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Reducing Organizational Data Costs

We speak to a number of organizations who are in the process of building and deploying data infrastructure and analytical processes. Organizations face a number of challenges that prevent them from meeting their analytical business objectives. The idea of this note is to share our thoughts on one specific challenge – high cost. Specifically:

  1. Cost model – Deconstruction of cost
  2. Drivers – Drivers of each cost dimension
  3. Recommendations – Actions to address each driver

Simple Cost Scaling Model

From our experience, when we abstract out the cost structure, it looks like the equation below. For each usecase that a business is considering, there is a transaction or threshold cost due to existing infrastructure and process, and a usecase-dependent, effective cost of delivering on the usecase.

The various dimensions of the cost model are:

  1. Base: Threshold transaction cost that has to be paid always due to the way the systems are organized
  2. Process: Task-specific additional coordination cost
  3. Depth: Cost scaling based on the complexity of the modeling and delivering
  4. Confidence: Cost scaling due to degree of trust needed in the output
  5. Reuse: Cost amortization from the ability to reuse assets, process, and outputs

Drivers

We expand on the underlying drivers for each of the cost dimensions:

  1. Usecase Selection: A usecase for which there is limited buy-in and unclear business benefit results in loss of interest over time. Projects are sometimes shutdown midway resulting in loss of time, and waste of effort.
  2. Base Complexity: The complexity of the IT systems increase the transaction cost for every data project at every step. The process of discovering what data exists in the system, how to access it, whether it is relevant and usable could be time consuming. Further, implementing the data project may require workarounds and additional modules.
  3. Process: Each usecase may involve different degree of coordination between people and organizations, and integration between systems. Friction in this activity due to economic or other issues increases the overhead for a given data project.
  4. Depth: Questions in the organizations can be framed and addressed at varying levels of scale, accuracy, and relevance. The cost increases with scale (e.g., every customer instead of a cohort), accuracy (e.g., fundamental drivers instead of proximate causes), and relevance (e.g., integrated into the workflow at the exact time and detail instead of loosely enabling a decision).
  5. Confidence: Analytical process tends to be error prone. Testing the answer for robustness over dimensions such as time, space, and user groups often is several times the cost of initial analysis. This is often due to the fact that systems are often not designed for controlled experimentation. In addition, more infrastructure has to be built to repeat the experiments.
  6. Reuse: Questions in an organization tend to build upon previous questions, and systems are required to create the ability to reuse the process, technology, and data assets created. Mechanisms for managing the artifacts created, and sharing the results are often missing in enterprises. Analysis attempts often start from scratch.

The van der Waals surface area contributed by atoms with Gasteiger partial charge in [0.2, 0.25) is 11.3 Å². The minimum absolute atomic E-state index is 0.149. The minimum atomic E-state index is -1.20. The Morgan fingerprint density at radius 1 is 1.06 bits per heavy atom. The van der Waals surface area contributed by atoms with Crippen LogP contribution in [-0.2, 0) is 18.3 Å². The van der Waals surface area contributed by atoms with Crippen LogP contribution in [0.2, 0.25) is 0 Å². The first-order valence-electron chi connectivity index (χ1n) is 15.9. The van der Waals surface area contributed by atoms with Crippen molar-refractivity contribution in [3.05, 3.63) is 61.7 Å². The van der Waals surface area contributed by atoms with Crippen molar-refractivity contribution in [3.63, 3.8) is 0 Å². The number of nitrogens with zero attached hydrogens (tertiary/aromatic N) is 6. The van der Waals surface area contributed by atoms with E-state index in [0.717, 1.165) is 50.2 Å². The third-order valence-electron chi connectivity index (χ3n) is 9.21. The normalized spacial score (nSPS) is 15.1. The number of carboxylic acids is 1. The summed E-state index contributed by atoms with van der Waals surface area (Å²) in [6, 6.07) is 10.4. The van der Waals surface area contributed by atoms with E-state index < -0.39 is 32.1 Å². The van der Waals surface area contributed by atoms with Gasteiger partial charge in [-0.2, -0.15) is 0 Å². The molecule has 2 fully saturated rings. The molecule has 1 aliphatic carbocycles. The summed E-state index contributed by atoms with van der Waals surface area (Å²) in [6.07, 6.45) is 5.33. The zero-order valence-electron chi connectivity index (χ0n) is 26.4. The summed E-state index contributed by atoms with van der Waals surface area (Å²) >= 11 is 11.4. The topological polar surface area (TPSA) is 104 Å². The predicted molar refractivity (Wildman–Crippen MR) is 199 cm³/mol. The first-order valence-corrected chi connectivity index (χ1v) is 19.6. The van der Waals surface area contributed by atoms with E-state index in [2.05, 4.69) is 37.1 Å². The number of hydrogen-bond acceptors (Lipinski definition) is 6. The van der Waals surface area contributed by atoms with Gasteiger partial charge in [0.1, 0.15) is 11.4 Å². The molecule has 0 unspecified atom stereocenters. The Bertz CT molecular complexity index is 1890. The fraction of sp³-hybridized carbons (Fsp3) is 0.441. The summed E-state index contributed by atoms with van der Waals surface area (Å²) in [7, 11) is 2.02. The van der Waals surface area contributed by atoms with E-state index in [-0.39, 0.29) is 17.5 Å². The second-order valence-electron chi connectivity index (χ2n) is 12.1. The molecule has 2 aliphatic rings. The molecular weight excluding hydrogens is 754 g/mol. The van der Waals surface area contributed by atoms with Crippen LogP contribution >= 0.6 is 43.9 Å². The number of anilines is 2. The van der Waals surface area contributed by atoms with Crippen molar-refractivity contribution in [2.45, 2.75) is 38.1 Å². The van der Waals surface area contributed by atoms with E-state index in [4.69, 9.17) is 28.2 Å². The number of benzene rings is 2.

Common across all these drivers is the people cost. As the cost of the technology is dropping over time, the cost is shifting to people, and this cost is growing rapidly with time.

Recommendations

The cost model immediately shows how the cost can be reduced over time:

  1. Find Good Quality Usecases: It is worth spending time to find a good quality usecase to drive the development. Such usecases have clear and positive economics that aligns people (motive), meets data and people preconditions (means), and commitment from the organization with resources (opportunity).
  2. Incentivize IT for Data Consumption: Data engineering can account for upto 80% of the data project. Architecting systems for data discovery and consumption will reduce the transaction cost for all projects. It is not simple though. IT organizations are overburdened, and incentivized for functionality and robustness. They are not incentivized to make technology and other choices that enables the organization’s data journey. There is often technical debt that already built up over time that needs to be addressed first.
  3. Build Well-Oiled Team: Most data projects involves coordination across business functions including IT, business, and data teams for a number of reasons including formulation of the problem, selection of methods, and uncovering tacit knowledge. Ensure low friction and high degree of collaboration.
  4. Build Balanced Team: Data projects have three main areas – modeling/statistics (20-40%), engineering (40-80%), and domain (10-30%). Strong and proportionate representation from each of these areas will enable a defensible result, an efficient implementation, and a business-relevant output.
  5. Sharing Culture: Data analysis generates significant amount of knowledge about an organization’s business including customers, product, and data assets. Providing a mechanism to share work products, and incentivizing the same will save significant amount of resources for the organization by reducing errors and reusing the work done.

Takeaway

The high cost of data projects can be understood and reduced. But discipline in the thinking and execution is required to achieve the same. Data science is more than anything is a test of the character of the organization.

Dr. Venkata Pingali is Co-Founder and CEO of Scribble Data, a data engineering company. Their flagship product, Enrich, is a robust data enrichment platform.

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